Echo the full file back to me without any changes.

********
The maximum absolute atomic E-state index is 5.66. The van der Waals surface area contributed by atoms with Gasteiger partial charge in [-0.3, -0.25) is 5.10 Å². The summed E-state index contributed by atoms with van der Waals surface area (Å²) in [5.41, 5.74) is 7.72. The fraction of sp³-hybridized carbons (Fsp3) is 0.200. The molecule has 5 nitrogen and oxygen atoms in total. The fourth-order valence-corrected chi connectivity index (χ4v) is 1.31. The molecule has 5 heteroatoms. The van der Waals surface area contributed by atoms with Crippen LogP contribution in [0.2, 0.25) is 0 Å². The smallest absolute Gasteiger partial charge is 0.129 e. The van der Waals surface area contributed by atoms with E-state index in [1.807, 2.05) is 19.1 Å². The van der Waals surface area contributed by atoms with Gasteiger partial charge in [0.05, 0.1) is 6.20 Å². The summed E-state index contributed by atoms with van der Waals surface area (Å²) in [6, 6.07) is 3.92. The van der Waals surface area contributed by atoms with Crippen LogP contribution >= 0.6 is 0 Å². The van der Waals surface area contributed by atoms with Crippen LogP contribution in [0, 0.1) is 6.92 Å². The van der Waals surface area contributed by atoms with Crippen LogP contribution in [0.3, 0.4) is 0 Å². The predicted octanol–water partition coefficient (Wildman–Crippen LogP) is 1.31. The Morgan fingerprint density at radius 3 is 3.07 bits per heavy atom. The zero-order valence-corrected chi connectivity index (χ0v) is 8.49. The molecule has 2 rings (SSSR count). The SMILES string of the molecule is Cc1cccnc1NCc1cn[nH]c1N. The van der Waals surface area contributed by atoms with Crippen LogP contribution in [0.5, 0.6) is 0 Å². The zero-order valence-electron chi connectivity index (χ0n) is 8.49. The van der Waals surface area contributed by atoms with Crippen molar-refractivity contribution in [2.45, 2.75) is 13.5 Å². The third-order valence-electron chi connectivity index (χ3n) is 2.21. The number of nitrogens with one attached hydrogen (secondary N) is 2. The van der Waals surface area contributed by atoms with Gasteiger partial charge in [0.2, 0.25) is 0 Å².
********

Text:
The maximum absolute atomic E-state index is 5.66. The van der Waals surface area contributed by atoms with Gasteiger partial charge in [-0.3, -0.25) is 5.10 Å². The summed E-state index contributed by atoms with van der Waals surface area (Å²) in [5.41, 5.74) is 7.72. The fraction of sp³-hybridized carbons (Fsp3) is 0.200. The molecule has 5 nitrogen and oxygen atoms in total. The fourth-order valence-corrected chi connectivity index (χ4v) is 1.31. The molecule has 5 heteroatoms. The van der Waals surface area contributed by atoms with Crippen LogP contribution in [0.2, 0.25) is 0 Å². The smallest absolute Gasteiger partial charge is 0.129 e. The van der Waals surface area contributed by atoms with E-state index in [1.807, 2.05) is 19.1 Å². The van der Waals surface area contributed by atoms with Gasteiger partial charge in [0.05, 0.1) is 6.20 Å². The summed E-state index contributed by atoms with van der Waals surface area (Å²) in [6, 6.07) is 3.92. The van der Waals surface area contributed by atoms with Crippen LogP contribution >= 0.6 is 0 Å². The van der Waals surface area contributed by atoms with Crippen LogP contribution in [0, 0.1) is 6.92 Å². The van der Waals surface area contributed by atoms with Crippen LogP contribution in [0.3, 0.4) is 0 Å². The predicted octanol–water partition coefficient (Wildman–Crippen LogP) is 1.31. The Morgan fingerprint density at radius 3 is 3.07 bits per heavy atom. The zero-order valence-corrected chi connectivity index (χ0v) is 8.49. The molecule has 2 rings (SSSR count). The SMILES string of the molecule is Cc1cccnc1NCc1cn[nH]c1N. The van der Waals surface area contributed by atoms with Crippen LogP contribution in [0.5, 0.6) is 0 Å². The zero-order valence-electron chi connectivity index (χ0n) is 8.49. The van der Waals surface area contributed by atoms with Crippen molar-refractivity contribution in [2.45, 2.75) is 13.5 Å². The third-order valence-electron chi connectivity index (χ3n) is 2.21. The number of nitrogens with one attached hydrogen (secondary N) is 2. The van der Waals surface area contributed by atoms with Gasteiger partial charge in [0.2, 0.25) is 0 Å².